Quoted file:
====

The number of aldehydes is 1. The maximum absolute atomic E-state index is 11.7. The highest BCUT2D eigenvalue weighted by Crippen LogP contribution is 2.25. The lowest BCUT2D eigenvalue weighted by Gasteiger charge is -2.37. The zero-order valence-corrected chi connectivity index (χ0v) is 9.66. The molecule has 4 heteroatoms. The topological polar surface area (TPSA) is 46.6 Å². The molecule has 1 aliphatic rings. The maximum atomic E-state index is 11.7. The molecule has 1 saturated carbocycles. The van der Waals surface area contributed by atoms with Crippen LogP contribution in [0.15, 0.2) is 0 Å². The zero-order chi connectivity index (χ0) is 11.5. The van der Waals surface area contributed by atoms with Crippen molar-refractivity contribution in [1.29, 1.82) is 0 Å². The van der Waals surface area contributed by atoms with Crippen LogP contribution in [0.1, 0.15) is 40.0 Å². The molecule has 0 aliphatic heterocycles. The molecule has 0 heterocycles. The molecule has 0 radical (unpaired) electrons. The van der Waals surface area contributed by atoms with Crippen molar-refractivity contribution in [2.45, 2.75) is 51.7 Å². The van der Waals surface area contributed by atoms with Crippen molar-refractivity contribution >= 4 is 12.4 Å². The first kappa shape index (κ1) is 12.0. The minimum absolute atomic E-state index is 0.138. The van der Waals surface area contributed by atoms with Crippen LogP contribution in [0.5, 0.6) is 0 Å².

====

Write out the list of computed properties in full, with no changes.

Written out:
The number of aldehydes is 1. The maximum absolute atomic E-state index is 11.7. The highest BCUT2D eigenvalue weighted by Crippen LogP contribution is 2.25. The lowest BCUT2D eigenvalue weighted by Gasteiger charge is -2.37. The zero-order valence-corrected chi connectivity index (χ0v) is 9.66. The molecule has 4 heteroatoms. The topological polar surface area (TPSA) is 46.6 Å². The molecule has 1 aliphatic rings. The maximum atomic E-state index is 11.7. The molecule has 1 saturated carbocycles. The van der Waals surface area contributed by atoms with Crippen LogP contribution in [0.15, 0.2) is 0 Å². The zero-order chi connectivity index (χ0) is 11.5. The van der Waals surface area contributed by atoms with Crippen molar-refractivity contribution in [1.29, 1.82) is 0 Å². The van der Waals surface area contributed by atoms with Crippen LogP contribution in [0.1, 0.15) is 40.0 Å². The molecule has 0 aliphatic heterocycles. The molecule has 0 heterocycles. The molecule has 0 radical (unpaired) electrons. The van der Waals surface area contributed by atoms with Crippen molar-refractivity contribution in [2.45, 2.75) is 51.7 Å². The van der Waals surface area contributed by atoms with Crippen molar-refractivity contribution >= 4 is 12.4 Å². The first kappa shape index (κ1) is 12.0. The minimum absolute atomic E-state index is 0.138. The van der Waals surface area contributed by atoms with Crippen LogP contribution in [0.5, 0.6) is 0 Å².